Endlessly repeating...

A synced audio looper in SuperCollider

7 December 2010

Solving this problem has been bugging me on and off for ages now so I thought I'd share the solution I eventually came up with. First, the problem: how to do on-the-fly looping of audio in SuperCollider in sync with a sequencer? In this case the sequencer is going to be a very simple example in Processing but the method will work with a hardware drum machine as well.

The trick I settled on is to think like an old hardware loop pedal. In other words, set up the looper with more capacity that you think you're going to need and then do the recording into some part of that space. The record 'head' (to borrow some old tape terminology) is positioned using a phasor that, left alone, runs from the start of the recording area to the end. An OSC responder (or MIDI responder or whatever your sequencer speaks) is set up that causes the phasor to jump back to zero when it's triggered. If you send the trigger at the end of your sequenced loop you get synchronised looping. Overdubbing on to the loop is a simple matter of making sure that the contents of the buffer is read before the new material is added on each pass.

This is, in a way, a bit of a dumb approach and I'm kind of embarrassed about how long it took me. The obvious problem is that you need to make a buffer longer than you're ever going to need and "ever" is always a bit hard to define. Also, having huge under-utilised chunks of memory isn't exactly efficient but in, in practice, a 60 second loop only takes up ~2.5MB so it's not going to bring a modern laptop to it's knees even with a few instances going. Anyway, I hope this helps someone.

First the SuperCollider code:

// definition of the looper
SynthDef(\looper, {
    // need a buffer to listen to and an input for the loop trigger
    arg bufnum, t_reset;

    // variables for the existing signal in the loop, the new input,
    // the output signal and the recording head position
    var inputSig, outputSig, existingSig, recHead;

    // get the input signal
    inputSig = In.ar(0);

    // generate the recording (also playback) position
    recHead = Phasor.ar(t_reset, BufRateScale.kr(bufnum), 0, BufFrames.kr(0));

    // read the existing signal from the loop
    existingSig = BufRd.ar(1, bufnum, recHead);

    // put the existing signal plus the new signal into the loop
    BufWr.ar(inputSig + existingSig, bufnum, recHead);

    // play back signal we got from the loop before the writing operation
    Out.ar(0, existingSig);
}).add;

// a crappy instrument to test with
SynthDef(\ping, {
    arg freq;
    var sig;
    sig = SinOsc.ar(freq) * 0.5;
    sig = EnvGen.kr(Env.perc(0.05, 2), doneAction:2) * sig;
    Out.ar(0, sig);
}).add;

// create a big empty buffer (20 secs is enough for me)
b = Buffer.alloc(s, 20 * s.sampleRate, 1)

// listen for a an OSC message indicating that we've reached the loop point
p = OSCresponderNode(nil, '/newbar', {|t, r, msg| ~looper.set(\t_reset, 1)}).add;

// listen for OSC triggering the test instrument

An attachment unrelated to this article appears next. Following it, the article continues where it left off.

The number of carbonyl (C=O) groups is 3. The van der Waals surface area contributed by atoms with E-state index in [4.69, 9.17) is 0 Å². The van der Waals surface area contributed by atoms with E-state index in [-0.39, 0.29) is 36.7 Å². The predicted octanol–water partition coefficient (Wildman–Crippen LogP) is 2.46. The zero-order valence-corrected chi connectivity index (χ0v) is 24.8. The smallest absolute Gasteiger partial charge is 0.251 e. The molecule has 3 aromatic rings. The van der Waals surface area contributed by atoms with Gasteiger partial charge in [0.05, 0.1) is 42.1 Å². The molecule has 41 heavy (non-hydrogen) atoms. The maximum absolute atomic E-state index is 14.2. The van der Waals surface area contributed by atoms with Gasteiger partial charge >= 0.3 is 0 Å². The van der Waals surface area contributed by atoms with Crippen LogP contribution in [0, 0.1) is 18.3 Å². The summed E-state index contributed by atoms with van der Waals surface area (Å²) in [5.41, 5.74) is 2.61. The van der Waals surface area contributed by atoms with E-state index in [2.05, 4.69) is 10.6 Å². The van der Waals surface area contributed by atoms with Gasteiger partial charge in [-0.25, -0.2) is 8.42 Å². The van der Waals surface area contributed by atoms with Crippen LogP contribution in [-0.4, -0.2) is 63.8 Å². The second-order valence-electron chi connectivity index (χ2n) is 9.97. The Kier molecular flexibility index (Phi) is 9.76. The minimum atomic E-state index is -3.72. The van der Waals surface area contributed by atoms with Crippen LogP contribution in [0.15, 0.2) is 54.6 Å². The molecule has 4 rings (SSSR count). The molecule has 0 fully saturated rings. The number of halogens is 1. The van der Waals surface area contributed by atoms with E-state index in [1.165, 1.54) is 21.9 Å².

o = OSCresponderNode(nil, '/newnote', {
    |t, r, msg| msg[1].postln; Synth.new(\ping, [\freq, msg[1].midicps])
}).add;

// create an instance of the looper
~looper = Synth.new(\looper, [\bufnum, b.bufnum])

Now the Processing:

// import the OSC libraries (see http://www.sojamo.de/libraries/oscP5/)
import oscP5.*;
import netP5.*;

// the OSC handler and target address
OscP5 oscP5;
NetAddress remote;

// where in the bar are we
int beatCount;

// lock to a scale so the test instrument sounds a bit nicer
int[] cMinor = {48, 50, 52, 53, 55, 57, 59, 60, 62, 64, 65, 67, 69};

void setup() {
  size(260, 200);
  frameRate(30);

  // draw a keyboard to test with
  for(int i = 1; i <= 12; i++) {
    line(20 * i, 0, 20 * i, 100);
  }

  // instantiate the OSC handler
  oscP5 = new OscP5(this, 10000);

  // Supercollider is assumed to be listening on 
  // localhost at the default sclang port
  remote = new NetAddress("127.0.0.1", 57120);
}

void draw() {
  // pulse in time with beat
  fill(255 / ((frameCount % 15) + 1));
  rect(10, 110, 40, 40);

  // one beat every 15 frames
  if(frameCount % 15 == 0) {
    beatCount++;
  }

  // at the end of the 16 beat bar, trigger the loop back to the beginning
  if(beatCount == 16) {
    OscMessage msg = new OscMessage("/newbar");

    oscP5.send(msg, remote);
    beatCount = 0;
  }

  // pulse in time with the bar
  fill(255 / (beatCount + 1));
  rect(60, 110, 40, 40);
}

// use the mouse to play the test instrument
void mousePressed() {
  int noteNum = int(mouseX / 20);
  OscMessage msg = new OscMessage("/newnote");
  msg.add(cMinor[noteNum]);
  oscP5.send(msg, remote);
}
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Monorailmachine!

7 December 2010

After the backward lookinginess of the last three posts I thought a bit of new music might be nice. I picked up an Elektron Monomachine at the weekend and this is the result of the first proper play I've had with it:

First Monomachine jam

It's a very easy fit with the Machinedrum (unsurprisingly). I haven't quite figured out how to fit it in with the rest of my existing live setup. I'm very keen to keep using open-source software in there somewhere so I may have to get into using Supercollider more for effects processing and textures.

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Where's the music III?

7 December 2010

The great link dump concludes (probably, I might put up some of stuff from collaborations at a later date) with the EP I put together in 2006:

  1. Resignation
  2. Backward Rough
  3. Smoky
  4. Sinewaves
  5. We Make My Doubts

For convenience, the whole thing's also available in a .zip file.

-

Where's the music II?

28 November 2010

The great link dump continues. Part two is a couple of older gig recordings:

-

Where's the music I?

15 November 2010

Time was, there was a whole load of music on this site. Until I get round to designing a way to present all that again (or just dump it all on Soundcloud) I thought I'd throw up the links as posts. Part one is the miscellanea: